I’ve always known you could make your own scratch art but for some reason thought it would be too much work and kept buying premade scratch art paper.
But we finally did it ourselves and it was so easy! And fun.
I wish we had tried this years ago.
Here’s a video showing DIY Scratch Art in action! And don’t forget to scroll down to get the step-by-step instructions.
DIY Scratch Art the Easy Way
- Sturdy paper (we used ultimate art paper)
- Oil pastels (you can also use crayons)
- Black paint (we liked black BioColors the best but also tried acrylics and tempera)
- Foam brush
- Toothpicks and/or Q-tips
1. First we covered paper with oil pastel drawings until the entire sheet was full of color.
2. Then we painted over the oil pastel with a layer of black BioColor paint.
3. Finally, we scratched our pictures and designs through the surface of the wet paint with toothpicks and Q-tips.
We made lots!! The kids were so into this!
What makes this scratch art process easier than most… We used oil pastels rather than crayons and scratched our design through the wet paint which was both easier and quicker than if we had waited for the paint to dry.
Here are some more tips and notes
- Paper size :: Smaller sheets of paper will be quicker to fill with color. I cut our paper in half, but you could go even smaller.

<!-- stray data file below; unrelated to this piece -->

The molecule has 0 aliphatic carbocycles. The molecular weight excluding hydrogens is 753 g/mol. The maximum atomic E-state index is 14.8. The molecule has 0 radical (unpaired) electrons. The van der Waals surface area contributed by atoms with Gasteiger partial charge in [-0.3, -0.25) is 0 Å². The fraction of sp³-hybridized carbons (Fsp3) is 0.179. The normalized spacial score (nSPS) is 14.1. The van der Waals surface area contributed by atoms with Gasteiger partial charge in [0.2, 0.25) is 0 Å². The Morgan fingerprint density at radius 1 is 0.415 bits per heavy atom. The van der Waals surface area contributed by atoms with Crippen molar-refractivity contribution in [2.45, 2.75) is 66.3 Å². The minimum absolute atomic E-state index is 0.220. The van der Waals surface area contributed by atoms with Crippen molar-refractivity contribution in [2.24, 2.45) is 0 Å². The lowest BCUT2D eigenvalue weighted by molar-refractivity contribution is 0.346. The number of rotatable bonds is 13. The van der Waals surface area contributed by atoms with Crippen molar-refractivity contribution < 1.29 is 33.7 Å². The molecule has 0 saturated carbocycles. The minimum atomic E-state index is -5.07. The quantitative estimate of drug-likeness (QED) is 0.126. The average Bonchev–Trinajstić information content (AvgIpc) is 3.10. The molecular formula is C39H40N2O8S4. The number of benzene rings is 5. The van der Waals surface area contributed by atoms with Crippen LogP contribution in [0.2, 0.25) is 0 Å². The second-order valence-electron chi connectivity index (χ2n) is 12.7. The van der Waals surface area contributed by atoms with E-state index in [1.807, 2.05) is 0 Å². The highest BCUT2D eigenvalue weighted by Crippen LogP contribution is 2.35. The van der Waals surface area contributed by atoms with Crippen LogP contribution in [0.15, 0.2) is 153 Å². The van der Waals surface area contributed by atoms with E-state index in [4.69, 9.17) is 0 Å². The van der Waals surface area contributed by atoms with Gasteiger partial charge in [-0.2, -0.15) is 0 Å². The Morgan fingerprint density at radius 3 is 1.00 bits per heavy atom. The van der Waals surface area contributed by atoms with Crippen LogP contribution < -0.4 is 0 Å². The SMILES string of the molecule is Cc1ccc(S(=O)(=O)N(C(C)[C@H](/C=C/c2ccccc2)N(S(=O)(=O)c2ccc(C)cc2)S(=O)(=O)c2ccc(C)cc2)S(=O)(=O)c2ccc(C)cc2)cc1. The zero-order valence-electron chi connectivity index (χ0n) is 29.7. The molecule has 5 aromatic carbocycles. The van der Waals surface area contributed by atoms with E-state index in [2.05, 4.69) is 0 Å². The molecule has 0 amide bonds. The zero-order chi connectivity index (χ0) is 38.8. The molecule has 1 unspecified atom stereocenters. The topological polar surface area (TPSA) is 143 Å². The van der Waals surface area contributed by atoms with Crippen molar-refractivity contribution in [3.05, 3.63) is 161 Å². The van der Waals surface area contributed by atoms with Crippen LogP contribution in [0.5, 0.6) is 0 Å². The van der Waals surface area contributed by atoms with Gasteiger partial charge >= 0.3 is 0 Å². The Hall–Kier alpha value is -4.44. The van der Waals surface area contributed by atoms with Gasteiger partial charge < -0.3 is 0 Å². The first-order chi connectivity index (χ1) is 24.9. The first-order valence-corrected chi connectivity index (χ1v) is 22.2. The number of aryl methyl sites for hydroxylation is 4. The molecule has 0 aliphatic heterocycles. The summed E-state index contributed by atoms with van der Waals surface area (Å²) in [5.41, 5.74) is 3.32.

- Age :: It’s important to fill the entire sheet with color, so this project works better with preschoolers on up who can/will do that. For toddlers, you can make the scratch art paper for them and let them do the final step of scratching designs in the paper.
- Oil pastels vs crayons :: You can also use crayons, but oil pastels are easier and quicker, especially for younger kids.
- Q-tips and toothpicks :: We started with Q-tips in the wet paint for a wider line. Maia preferred the toothpicks…
and Daphne liked to use both the Q-tips and toothpicks together.
- Wet vs dry :: We made our scratch art pictures and designs while the paint was still wet and it worked great. We tried letting some dry first and found that the paint flaked off more unevenly (see the lines I did at the left of the face above).
- Paint type :: The BioColor paint we used needed two layers to coat the oil pastel layer perfectly. We didn’t usually do two layers though and liked it fine with a bit of color peaking through. You can add a couple drops of liquid dish soap to make it coat the oil pastels more evenly although we didn’t at the beginning. We also tried acrylics, which coated better than the BioColor, and tempera paint.
In this photo above, we tested tempera paint vs BioColor paint with and without dish soap and did all the scratch art designs after the paint dried. The three at the top were made with tempera paint and Daphne did the scratch art, which as you can see is barely visible. The three at the bottom were made with BioColor paint and Maia did the scratch art.
We didn’t try doing the scratch art through wet tempera paint, though, which I think would work just fine. So if tempera paint is what you have, I’d suggest making your scratch art designs while the paint is still wet.
I recommend giving this DIY scratch art activity a try with your kids!
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